Some common transform pairs are shown in the table below. The following notation applies:
 is a real number representing continuous angular frequency (in radians per sample). ( is in cycles/sec, and is in sec/sample.) In all cases in the table, the DTFT is 2πperiodic (in ).
 designates a function defined on .
 designates a function defined on , and zero elsewhere. Then:
 is the Dirac delta function
 is the normalized sinc function
 is the rectangle function
 is the triangle function
 n is an integer representing the discretetime domain (in samples)
 is the discretetime unit step function
 is the Kronecker delta
Time domain x[n] 
Frequency domain X_{2π}(ω) 
Remarks  Reference 

^{[10]}^{:p. 305}  
integer  
odd M 
integer  

The term must be interpreted as a distribution in the sense of a Cauchy principal value around its poles at .  
^{[10]}^{:p. 305}  
π < a < π

real number  

real number with  
real number with  
integer  
real numbers with  
real number ,  
it works as a differentiator filter  
real numbers with  
Hilbert transform  
real numbers complex 
PropertiesEdit
This table shows some mathematical operations in the time domain and the corresponding effects in the frequency domain.
 is the discrete convolution of two sequences
 is the complex conjugate of x[n].
Property  Time domain x[n] 
Frequency domain 
Remarks  Reference 

Linearity  complex numbers  ^{[10]}^{:p. 294}  
Time reversal / Frequency reversal  ^{[10]}^{:p. 297}  
Time conjugation  ^{[10]}^{:p. 291}  
Time reversal & conjugation  ^{[10]}^{:p. 291}  
Real part in time  ^{[10]}^{:p. 291}  
Imaginary part in time  ^{[10]}^{:p. 291}  
Real part in frequency  ^{[10]}^{:p. 291}  
Imaginary part in frequency  ^{[10]}^{:p. 291}  
Shift in time / Modulation in frequency  integer k  ^{[10]}^{:p. 296}  
Shift in frequency / Modulation in time  real number  ^{[10]}^{:p. 300}  
Decimation  ^{[note 5]}  integer  
Time Expansion  integer  
Derivative in frequency  ^{[10]}^{:p. 303}  
Integration in frequency  
Differencing in time  
Summation in time  
Convolution in time / Multiplication in frequency  ^{[10]}^{:p. 297}  
Multiplication in time / Convolution in frequency  Periodic convolution  ^{[10]}^{:p. 302}  
Cross correlation  
Parseval's theorem  ^{[10]}^{:p. 302} 
See alsoEdit
NotesEdit
 ^ In fact Eq.2 is often justified as follows:
 ^ Substituting this expression into formula produces the correctly scaled inverse DFT for the x(nT) sequence.
 ^ The generalized function is not unitless. It has the same units as T.
 ^ WOLA is not to be confused with the Overlapadd method of piecewise convolution.
 ^ This expression is derived as follows:
ReferencesEdit
 ^ Rao, R. Signals and Systems. PrenticeHall Of India Pvt. Limited. ISBN 9788120338593.
 ^ "Periodogram power spectral density estimate  MATLAB periodogram".
 ^ Gumas, Charles Constantine (July 1997). "Windowpresum FFT achieves highdynamic range, resolution". Personal Engineering & Instrumentation News: 58–64. Archived from the original on 20010210.CS1 maint: BOT: originalurl status unknown (link)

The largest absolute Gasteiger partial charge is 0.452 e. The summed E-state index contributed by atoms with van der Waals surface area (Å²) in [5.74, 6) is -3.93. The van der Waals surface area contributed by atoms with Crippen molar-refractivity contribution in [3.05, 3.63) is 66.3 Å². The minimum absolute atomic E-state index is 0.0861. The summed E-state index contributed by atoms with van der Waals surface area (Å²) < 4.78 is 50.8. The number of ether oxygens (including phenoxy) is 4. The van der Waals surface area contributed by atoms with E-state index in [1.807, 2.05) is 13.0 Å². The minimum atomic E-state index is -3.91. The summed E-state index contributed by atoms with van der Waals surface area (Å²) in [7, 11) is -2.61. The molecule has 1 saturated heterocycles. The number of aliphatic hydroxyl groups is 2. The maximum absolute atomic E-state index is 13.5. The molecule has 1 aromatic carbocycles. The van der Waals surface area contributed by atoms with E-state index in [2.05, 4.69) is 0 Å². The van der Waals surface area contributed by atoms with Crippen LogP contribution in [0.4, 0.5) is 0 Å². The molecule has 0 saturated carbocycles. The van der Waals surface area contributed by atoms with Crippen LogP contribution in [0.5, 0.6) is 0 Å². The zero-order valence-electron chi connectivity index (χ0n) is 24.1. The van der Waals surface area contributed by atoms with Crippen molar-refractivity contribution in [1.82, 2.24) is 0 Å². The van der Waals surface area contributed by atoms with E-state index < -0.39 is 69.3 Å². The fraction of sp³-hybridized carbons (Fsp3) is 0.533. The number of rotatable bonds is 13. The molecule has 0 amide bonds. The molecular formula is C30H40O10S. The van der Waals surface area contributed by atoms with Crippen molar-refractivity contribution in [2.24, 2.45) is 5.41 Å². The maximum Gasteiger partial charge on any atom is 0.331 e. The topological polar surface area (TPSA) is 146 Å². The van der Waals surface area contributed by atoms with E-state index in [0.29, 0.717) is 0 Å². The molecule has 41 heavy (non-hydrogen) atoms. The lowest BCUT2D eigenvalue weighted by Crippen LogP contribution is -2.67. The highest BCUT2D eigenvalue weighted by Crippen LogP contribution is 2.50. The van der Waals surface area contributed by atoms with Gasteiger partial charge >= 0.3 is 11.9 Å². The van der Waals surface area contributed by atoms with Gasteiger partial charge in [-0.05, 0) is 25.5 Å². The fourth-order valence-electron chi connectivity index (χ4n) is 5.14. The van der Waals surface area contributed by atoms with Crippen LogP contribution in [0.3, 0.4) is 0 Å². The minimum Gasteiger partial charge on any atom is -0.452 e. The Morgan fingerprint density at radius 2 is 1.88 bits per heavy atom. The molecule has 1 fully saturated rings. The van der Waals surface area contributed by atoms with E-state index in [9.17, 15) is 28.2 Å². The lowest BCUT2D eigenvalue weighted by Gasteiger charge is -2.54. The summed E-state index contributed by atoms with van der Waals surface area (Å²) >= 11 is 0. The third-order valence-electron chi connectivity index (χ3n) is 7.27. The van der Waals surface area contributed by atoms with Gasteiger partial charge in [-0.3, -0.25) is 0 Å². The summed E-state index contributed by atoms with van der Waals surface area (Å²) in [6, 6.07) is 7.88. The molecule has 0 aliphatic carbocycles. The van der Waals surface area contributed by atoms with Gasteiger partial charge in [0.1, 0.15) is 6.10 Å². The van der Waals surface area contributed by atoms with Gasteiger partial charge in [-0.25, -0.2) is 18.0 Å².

^ Lyons, Richard G. (June 2008). "DSP Tricks: Building a practical spectrum analyzer". EE Times. Note however, that it contains a link labeled weighted overlapadd structure which incorrectly goes to Overlapadd method.
 ^ Lillington, John. "Comparison of Wideband Channelisation Architectures". RF Engines Ltd. Retrieved 20161030.
 ^ Chennamangalam, Jayanth (20161018). "The Polyphase Filter Bank Technique". CASPER Group. Retrieved 20161030.
 ^ Dahl, Jason F. (20030206). Time Aliasing Methods of Spectrum Estimation (Ph.D.). Brigham Young University. Retrieved 20161031.
 ^ Lin, YuanPei; Vaidyanathan, P.P. (June 1998). "A Kaiser Window Approach for the Design of Prototype Filters of Cosine Modulated Filterbanks" (PDF). IEEE Signal Processing Letters. 5 (6): 132–134. Retrieved 20170316.
 ^ cmfb.m, Caltech, retrieved 20170316
 ^ ^{a} ^{b} ^{c} ^{d} ^{e} ^{f} ^{g} ^{h} ^{i} ^{j} ^{k} ^{l} ^{m} ^{n} ^{o} ^{p} ^{q} Proakis, John G.; Manolakis, Dimitri G. (1996), Digital Signal Processing: Principles, Algorithms and Applications (3 ed.), New Jersey: PrenticeHall International, ISBN 9780133942897, sAcfAQAAIAAJ
Further readingEdit
 Crochiere, R.E.; Rabiner, L.R. (1983). Multirate Digital Signal Processing. Englewood Cliffs, NJ: Prentice Hall. pp. 313–326. ISBN 0136051626.
 Oppenheim, Alan V.; Schafer, Ronald W. (1999). DiscreteTime Signal Processing (2nd ed.). Prentice Hall Signal Processing Series. ISBN 0137549202.
 Porat, Boaz (1996). A Course in Digital Signal Processing. John Wiley and Sons. pp. 27–29 and 104–105. ISBN 0471149616.
 Siebert, William M. (1986). Circuits, Signals, and Systems. MIT Electrical Engineering and Computer Science Series. Cambridge, MA: MIT Press. ISBN 0262690950.
 Lyons, Richard G. (2010). Understanding Digital Signal Processing (3rd ed.). Prentice Hall. ISBN 9780137027415.